|After an introductory phrase||In the initial phase, the design must meet early objectives.
Meeting all the client’s needs, this design has the potential to be very successful.
Unlike Emma, Karla loves mechatronics.
|After a subordinate clause||If the design meets all the objectives, we will get a get a raise.
Although we are slightly over budget, the design will be cost effective overall.
While he interviews the client, she will do a site survey.
When you place an interrupting word, phrase, or clause between the subject and verb, if that phrase is a non-essential element, you must enclose that phrase in commas (use the “bracket test”: if you could enclose it in brackets, then you can use commas). If the phrase is essential to the meaning, omit the commas. The words interrupting the subject and verb are bolded in the examples below.
|Interrupting word||Communication errors, unfortunately, can lead to disastrous design flaws.
The rules, however, are quite easy to learn.
|Interrupting Non-Essential Phrase or Relative Clause
(these could be bracketed, and even omitted, without changing the meaning of the sentence)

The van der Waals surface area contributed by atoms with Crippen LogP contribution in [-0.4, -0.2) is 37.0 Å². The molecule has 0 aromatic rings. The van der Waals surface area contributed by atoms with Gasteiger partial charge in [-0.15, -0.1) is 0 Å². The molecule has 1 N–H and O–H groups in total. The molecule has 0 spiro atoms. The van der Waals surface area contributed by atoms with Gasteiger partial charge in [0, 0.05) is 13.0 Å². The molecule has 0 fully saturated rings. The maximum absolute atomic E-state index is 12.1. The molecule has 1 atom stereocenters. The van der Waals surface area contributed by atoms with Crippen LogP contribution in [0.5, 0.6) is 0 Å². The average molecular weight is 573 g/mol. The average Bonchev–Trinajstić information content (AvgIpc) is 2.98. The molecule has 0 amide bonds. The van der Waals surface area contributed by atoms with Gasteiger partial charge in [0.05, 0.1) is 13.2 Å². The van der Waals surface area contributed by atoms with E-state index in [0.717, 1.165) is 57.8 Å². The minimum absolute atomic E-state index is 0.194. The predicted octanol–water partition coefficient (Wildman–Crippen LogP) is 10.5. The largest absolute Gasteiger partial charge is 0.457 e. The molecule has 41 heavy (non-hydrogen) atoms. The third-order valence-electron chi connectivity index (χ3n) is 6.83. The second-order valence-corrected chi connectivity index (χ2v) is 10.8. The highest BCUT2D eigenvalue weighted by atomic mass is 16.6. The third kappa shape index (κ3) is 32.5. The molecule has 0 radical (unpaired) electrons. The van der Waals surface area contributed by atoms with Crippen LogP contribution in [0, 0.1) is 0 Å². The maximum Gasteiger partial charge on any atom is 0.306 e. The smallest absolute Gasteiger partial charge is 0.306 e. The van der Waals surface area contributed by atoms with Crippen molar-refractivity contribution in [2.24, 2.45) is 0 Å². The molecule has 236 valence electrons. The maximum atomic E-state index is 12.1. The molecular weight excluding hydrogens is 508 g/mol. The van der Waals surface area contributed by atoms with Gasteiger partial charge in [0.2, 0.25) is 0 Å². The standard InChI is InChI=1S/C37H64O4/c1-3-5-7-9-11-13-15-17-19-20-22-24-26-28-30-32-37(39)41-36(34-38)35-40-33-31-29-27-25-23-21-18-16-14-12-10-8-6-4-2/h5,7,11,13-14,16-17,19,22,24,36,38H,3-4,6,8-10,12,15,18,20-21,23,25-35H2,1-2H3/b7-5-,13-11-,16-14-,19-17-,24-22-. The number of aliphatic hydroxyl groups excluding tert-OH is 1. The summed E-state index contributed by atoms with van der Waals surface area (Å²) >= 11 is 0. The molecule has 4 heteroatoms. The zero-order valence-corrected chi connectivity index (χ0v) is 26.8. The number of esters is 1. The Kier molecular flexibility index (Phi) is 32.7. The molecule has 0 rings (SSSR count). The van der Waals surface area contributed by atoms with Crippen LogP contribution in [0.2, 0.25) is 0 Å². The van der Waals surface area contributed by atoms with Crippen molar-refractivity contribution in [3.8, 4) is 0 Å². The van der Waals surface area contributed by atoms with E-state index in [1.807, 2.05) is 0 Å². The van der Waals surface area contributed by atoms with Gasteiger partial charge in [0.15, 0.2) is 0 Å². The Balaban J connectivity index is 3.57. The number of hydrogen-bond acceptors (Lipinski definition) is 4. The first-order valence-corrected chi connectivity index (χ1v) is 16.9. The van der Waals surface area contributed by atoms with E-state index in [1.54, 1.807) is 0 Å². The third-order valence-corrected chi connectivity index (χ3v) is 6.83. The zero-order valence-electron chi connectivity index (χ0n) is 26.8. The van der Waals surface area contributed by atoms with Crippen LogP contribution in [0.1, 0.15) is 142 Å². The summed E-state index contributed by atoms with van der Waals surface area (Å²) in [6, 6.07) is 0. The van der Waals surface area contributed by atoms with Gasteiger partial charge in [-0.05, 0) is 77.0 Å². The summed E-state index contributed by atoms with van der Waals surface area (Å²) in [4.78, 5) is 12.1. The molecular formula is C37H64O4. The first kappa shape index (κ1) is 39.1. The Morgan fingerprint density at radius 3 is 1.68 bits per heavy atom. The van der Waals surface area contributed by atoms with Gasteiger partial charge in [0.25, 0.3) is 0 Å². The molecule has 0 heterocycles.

|The Johnson street bridge, commonly known as the “Blue Bridge,” had to be replaced.
The new bridge, completed last year, is a rolling bascule design.
The new bridge, which is a rolling bascule design, was completed last year.
|Interrupting Essential phrases or clauses
do not use commas; these are essential to the meaning of the sentence
|The objective that is most critical to our success is the first one.
That bridge that needed replacing was the Blue Bridge.
The man with the yellow hat belongs to Curious George.
The student who has the best design will get an innovator’s award.
If you would like more information on Essential vs Non-Essential elements, and when to use “that” vs “which,” check out this Grammar Girl link: Which versus That